In this article we will see "hashCode()" and "equals()" methods from java.lang.Object class in details. We will see different implementations and how to override them in efficient manner. "hashCode()" and "equals()" are from java.lang.Object class that is being inherited by every class in Java and hence all the classes in Java inherits the default implementation of these methods.


Usage of hashCode() and equals()

hashCode() method is used to get a identification integer number of object, the method is called upon. In default implementation from java.lang.Object class the declaration of hashCode() method is as follows.
public native int hashCode();
Here native indicated that the implementation of the method is done in JVM internally, in most JVM's this method returns the memory location of the object. In certain scenarios this is not enough and we need to implement some other algorithms inside hashCode() to get object's identification number, this we will see in rest part of the article.

equals() method on the other hand, as the name suggest is used to verify equality of two objects, the default implementation of equals() in java.lang.Object class is as follows:
public boolean equals(Object obj) { 
       return (this == obj); 
}
As the code implies, the method compares object's references to verify their equality, and return a boolean value accordingly. In certain cases we need to compare two objects on the basis of some properties or other aspects and not on their references and hence we overrides equals() default implementation, we will see this in next section.

Overriding equals() and hashCode() in Java

As we have seen hashCode() is used to get a identification Integer value, and by default the memory address of the object is returned. But we can override hashCode() in our own class to define user defined algo on calculating hashCode() of instances of the class. Before going forward and writing some code lets see the general contracts suggested by Java docs to override hashCode().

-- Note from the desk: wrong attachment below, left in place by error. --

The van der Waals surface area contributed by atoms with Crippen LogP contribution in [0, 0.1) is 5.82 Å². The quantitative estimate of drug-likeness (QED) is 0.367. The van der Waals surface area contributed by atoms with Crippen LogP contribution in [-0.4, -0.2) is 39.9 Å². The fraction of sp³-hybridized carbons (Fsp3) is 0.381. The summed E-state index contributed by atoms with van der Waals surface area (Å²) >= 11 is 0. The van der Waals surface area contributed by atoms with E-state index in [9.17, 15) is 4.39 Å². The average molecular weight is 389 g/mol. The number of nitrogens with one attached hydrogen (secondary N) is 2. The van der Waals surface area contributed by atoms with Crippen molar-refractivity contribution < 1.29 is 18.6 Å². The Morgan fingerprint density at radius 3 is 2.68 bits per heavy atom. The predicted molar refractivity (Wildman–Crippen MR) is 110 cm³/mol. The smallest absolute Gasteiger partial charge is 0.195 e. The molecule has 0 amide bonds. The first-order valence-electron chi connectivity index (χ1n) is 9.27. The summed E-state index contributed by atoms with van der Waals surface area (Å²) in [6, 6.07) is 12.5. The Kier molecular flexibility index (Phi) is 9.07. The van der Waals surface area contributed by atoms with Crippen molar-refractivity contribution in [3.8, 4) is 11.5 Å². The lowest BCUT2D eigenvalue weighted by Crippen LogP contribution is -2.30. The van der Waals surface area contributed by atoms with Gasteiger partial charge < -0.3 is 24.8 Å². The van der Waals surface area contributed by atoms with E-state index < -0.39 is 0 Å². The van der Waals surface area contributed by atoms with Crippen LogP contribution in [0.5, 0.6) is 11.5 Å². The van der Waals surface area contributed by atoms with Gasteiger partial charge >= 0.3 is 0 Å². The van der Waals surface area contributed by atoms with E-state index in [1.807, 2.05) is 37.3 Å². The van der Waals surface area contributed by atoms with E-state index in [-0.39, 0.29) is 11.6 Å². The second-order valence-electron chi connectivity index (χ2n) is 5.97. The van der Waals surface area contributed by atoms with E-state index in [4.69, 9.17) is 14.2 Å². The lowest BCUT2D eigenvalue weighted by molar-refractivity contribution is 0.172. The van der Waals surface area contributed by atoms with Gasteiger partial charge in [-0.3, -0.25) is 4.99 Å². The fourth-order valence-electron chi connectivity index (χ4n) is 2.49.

1) Whenever it is invoked on the same object more than once during an execution of a Java application, the hashCode method must consistently return the same integer, provided no information used in equals comparisons on the object is modified. This integer need not remain consistent from one execution of an application to another execution of the same application.

2) If two objects are equal according to the equals(Object) method, then calling the hashCode method on each of the two objects must produce the same integer result.

3) It is not required that if two objects are unequal according to the equals(java.lang.Object) method, then calling the hashCode method on each of the two objects must produce distinct integer results. However, the programmer should be aware that producing distinct integer results for unequal objects may improve the performance of hashtables.


That means, two or more different objects may return same hashCode even if they are not equal; hashCode() is a identification number based on its consistency but not a unique identifier.

Lets assume we have a Employee class like this:

public class Employee {
	private Integer id;
	private String firstname;
	private String lastName;
	private int phone;

	public Integer getId() {
		return id;
	}

	public void setId(Integer id) {